Hi all, need some help please!
The question is as follows:
Suppose f(x) is differentiable at x = a, show that
lim as h->0 of (f(a+h)-f(a-h)) / 2h =f'(a)
I tried working from the difference quotient,
i.e: lim as h->0 of f(a+h) - f(a) / h, and i took this +h as the limit from the right side, and f(a-h) - f(a) / -h as limit from left side...is that along the right lines?
basically, you take the negative from that h and multiply the top part of the expression, and get -f(a-h) + f(a) / h for the left side, and since we know both are equal o f'(a), we can add them and say they, when added, are equal to 2f'(a), and the f(a) and -(fa) simply cancel out and you get:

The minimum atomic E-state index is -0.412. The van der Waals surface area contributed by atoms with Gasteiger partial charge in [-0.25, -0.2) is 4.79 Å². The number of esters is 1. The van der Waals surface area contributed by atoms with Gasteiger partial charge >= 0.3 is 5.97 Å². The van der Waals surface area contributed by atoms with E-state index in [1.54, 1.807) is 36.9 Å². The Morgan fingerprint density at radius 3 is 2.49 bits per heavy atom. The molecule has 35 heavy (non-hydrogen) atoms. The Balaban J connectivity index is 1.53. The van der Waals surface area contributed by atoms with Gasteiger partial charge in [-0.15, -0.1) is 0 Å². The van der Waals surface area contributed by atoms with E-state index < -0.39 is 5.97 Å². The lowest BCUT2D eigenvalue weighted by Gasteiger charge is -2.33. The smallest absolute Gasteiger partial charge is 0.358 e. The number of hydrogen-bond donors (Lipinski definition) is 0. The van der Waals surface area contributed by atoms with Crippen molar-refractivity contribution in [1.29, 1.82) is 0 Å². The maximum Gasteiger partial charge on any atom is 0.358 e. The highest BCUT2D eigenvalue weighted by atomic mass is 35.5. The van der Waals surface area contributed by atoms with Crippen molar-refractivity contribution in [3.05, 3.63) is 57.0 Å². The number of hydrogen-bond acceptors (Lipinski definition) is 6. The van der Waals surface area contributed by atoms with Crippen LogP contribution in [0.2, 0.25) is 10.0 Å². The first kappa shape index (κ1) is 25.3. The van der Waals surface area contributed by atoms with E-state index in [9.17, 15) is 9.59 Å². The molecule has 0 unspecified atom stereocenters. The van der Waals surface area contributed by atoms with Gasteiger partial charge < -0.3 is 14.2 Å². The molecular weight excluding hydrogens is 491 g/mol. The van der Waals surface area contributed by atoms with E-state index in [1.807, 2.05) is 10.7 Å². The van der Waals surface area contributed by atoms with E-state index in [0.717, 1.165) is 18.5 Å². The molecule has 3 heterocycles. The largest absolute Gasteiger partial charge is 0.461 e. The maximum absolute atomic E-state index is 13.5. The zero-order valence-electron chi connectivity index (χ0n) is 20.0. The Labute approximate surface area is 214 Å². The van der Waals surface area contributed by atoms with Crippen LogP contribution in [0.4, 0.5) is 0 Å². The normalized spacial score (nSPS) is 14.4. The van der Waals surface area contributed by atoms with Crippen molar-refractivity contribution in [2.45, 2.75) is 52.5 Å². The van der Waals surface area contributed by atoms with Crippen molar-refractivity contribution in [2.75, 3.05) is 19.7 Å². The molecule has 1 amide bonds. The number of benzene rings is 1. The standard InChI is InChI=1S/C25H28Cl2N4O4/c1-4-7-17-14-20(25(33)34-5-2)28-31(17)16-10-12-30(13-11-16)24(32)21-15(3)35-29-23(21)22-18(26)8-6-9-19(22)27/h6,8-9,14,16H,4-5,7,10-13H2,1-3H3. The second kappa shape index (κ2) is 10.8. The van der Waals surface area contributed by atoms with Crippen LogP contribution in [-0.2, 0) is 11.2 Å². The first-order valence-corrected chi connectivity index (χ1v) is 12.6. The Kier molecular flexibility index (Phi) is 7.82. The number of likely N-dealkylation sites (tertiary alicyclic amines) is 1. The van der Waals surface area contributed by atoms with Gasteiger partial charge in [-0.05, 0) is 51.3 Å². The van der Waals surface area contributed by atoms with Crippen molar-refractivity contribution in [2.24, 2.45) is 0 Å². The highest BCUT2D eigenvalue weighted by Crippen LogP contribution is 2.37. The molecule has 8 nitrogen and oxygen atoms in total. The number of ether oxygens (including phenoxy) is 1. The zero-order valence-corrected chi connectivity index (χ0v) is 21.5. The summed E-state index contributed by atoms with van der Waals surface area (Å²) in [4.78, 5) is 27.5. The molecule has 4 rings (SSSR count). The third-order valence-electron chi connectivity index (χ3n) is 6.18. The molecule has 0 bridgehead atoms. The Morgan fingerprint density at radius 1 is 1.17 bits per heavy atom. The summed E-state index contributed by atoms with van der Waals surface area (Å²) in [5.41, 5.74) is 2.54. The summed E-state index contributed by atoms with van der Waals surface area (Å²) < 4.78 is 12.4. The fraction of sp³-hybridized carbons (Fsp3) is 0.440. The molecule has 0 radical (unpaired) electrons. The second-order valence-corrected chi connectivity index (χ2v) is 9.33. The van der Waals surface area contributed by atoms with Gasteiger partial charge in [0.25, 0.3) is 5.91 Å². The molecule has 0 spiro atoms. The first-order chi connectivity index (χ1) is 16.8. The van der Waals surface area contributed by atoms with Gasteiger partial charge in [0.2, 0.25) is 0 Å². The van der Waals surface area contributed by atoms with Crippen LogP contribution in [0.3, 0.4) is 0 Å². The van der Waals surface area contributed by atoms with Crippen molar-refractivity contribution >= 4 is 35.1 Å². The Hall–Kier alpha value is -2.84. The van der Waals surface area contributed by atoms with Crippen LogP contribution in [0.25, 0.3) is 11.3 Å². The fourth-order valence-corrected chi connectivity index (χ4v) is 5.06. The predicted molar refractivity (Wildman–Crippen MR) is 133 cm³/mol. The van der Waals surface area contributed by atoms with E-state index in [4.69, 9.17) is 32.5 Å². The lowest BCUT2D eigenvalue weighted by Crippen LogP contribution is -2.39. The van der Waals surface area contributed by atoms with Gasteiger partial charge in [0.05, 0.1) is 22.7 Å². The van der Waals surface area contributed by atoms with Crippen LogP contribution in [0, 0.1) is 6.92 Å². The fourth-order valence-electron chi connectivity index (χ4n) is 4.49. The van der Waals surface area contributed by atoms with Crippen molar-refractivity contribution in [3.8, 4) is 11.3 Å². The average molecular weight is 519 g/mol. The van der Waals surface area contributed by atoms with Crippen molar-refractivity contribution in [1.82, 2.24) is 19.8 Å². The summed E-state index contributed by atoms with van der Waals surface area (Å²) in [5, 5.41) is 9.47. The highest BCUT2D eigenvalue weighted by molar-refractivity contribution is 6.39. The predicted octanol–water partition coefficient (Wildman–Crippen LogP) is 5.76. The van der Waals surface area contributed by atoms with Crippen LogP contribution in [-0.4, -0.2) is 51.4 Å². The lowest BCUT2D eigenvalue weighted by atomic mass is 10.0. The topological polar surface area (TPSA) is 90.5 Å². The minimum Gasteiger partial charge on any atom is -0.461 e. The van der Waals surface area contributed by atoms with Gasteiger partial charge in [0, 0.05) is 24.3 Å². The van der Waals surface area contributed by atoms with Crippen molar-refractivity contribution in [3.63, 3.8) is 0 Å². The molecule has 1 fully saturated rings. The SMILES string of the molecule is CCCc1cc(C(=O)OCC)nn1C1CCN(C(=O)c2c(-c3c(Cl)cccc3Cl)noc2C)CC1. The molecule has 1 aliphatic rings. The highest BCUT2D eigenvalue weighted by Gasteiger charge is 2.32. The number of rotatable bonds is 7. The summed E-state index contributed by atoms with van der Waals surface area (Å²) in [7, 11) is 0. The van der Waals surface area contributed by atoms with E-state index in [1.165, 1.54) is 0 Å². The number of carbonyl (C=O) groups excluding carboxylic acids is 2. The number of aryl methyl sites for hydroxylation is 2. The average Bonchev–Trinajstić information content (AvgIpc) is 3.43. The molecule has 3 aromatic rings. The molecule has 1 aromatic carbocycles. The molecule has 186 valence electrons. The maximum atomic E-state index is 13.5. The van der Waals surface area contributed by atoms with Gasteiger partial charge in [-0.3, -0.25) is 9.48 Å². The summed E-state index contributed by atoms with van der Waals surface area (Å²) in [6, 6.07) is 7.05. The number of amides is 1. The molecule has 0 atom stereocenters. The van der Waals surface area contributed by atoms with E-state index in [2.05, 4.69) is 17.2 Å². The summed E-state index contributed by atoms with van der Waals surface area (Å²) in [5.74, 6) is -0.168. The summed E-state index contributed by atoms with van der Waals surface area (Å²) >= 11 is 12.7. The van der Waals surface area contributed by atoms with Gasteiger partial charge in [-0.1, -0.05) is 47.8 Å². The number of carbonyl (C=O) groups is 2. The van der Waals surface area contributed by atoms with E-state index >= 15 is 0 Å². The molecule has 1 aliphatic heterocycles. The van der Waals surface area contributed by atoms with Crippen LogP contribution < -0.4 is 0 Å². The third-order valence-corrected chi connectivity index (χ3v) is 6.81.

2f'(a) = f(a+h) - f(a-h) / h
Then take the 2 across to get:
f'(a) = f(a+h) - f(a-h) / 2h
Does that make sense? Would i get any marks i wonder, is the logic 'followable'?...Please let me know! I'm sure there must be other ways too...